In 1963, two groups within the American Alpine Club, one led by Charles D. Hollister and Samuel C. Silverstein, M.D., then in New York, and the other led by Peter Schoening of Seattle, Washington, began lobbying the National Science Foundation to support an expedition to climb Mount Vinson. The two groups merged in spring 1966 at the urging of the National Science Foundation and the American Alpine Club, and Nicholas Clinch was recruited by the American Alpine Club to lead the merged expeditions. Officially named the American Antarctic Mountaineering Expedition 1966/67, the expedition was sponsored by the American Alpine Club and the National Geographic Society, and supported in the field by the U.S. Navy and the National Science Foundation Office of Antarctic Programs. Ten scientists and mountaineers participated in AAME 1966/67. In addition to Clinch they were Barry Corbet, John Evans (University of Minnesota, Minneapolis, MN), Eiichi Fukushima (University of Washington, Seattle, WA), Charles Hollister, Ph.D. (Columbia University, New York, NY), William Long, Ph.D. (Alaska Methodist University, Anchorage, AK), Brian Marts, Peter Schoening, Samuel Silverstein, M.D. (Rockefeller University, New York, NY) and Richard Wahlstrom.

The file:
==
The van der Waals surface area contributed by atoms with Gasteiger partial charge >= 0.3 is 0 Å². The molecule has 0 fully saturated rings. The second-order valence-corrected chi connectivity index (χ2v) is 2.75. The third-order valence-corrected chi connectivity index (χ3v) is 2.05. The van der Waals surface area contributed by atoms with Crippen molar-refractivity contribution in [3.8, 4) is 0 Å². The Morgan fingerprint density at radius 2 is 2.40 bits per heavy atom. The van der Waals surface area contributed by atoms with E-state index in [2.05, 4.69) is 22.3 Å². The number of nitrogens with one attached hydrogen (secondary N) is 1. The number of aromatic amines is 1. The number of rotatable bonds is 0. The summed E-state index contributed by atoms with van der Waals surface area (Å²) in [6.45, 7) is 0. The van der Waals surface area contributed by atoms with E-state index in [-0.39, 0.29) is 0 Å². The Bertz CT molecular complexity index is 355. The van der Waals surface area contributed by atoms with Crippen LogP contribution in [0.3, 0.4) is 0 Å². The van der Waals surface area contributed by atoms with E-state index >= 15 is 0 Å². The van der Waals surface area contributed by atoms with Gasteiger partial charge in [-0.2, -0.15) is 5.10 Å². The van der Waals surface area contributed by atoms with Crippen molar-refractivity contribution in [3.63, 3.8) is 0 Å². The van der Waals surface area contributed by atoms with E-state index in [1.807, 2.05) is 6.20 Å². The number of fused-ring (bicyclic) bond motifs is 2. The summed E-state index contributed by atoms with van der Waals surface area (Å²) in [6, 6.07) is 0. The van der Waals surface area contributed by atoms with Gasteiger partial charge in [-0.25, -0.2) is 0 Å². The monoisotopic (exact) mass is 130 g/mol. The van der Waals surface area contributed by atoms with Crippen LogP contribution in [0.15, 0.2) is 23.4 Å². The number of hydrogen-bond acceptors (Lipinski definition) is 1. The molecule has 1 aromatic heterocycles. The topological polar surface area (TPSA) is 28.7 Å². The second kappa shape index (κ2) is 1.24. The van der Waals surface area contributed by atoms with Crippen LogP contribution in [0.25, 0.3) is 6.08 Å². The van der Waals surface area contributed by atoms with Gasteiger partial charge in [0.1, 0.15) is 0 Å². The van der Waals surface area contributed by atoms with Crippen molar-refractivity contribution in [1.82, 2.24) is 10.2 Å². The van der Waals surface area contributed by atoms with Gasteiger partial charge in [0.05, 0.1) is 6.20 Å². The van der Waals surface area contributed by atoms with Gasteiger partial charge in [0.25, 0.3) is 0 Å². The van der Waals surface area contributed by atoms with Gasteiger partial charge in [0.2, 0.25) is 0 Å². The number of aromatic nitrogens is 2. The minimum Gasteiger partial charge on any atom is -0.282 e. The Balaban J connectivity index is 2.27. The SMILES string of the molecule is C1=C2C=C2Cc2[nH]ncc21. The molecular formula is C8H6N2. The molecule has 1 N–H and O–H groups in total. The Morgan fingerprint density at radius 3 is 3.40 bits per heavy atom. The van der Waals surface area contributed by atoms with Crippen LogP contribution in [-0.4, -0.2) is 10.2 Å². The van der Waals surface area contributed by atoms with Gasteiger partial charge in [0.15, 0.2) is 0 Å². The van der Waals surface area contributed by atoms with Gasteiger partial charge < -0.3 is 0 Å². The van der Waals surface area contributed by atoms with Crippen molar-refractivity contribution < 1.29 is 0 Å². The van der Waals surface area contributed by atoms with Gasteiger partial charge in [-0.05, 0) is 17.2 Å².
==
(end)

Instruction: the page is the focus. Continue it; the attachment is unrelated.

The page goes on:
In the months prior to its departure for Antarctica the expedition received considerable press attention, primarily because of the reports that Woodrow Wilson Sayre was planning to fly in a Piper Apache piloted by Max Conrad, the "flying Grandfather", with four companions into the Sentinel Range to climb the Mount Vinson. Sayre had a reputation for problematic trips as a result of his unauthorized, unsuccessful, and nearly fatal attempt to climb Mount Everest from the North in 1962. His unauthorized incursion into Tibet led China to file an official protest with the U.S. State Department. In the end, the purported race did not materialize as Conrad had difficulties with his plane. According to press reports, he and Sayre were still in Buenos Aires on the day the first four members of AAME 1966/67 reached Mount Vinson's summit.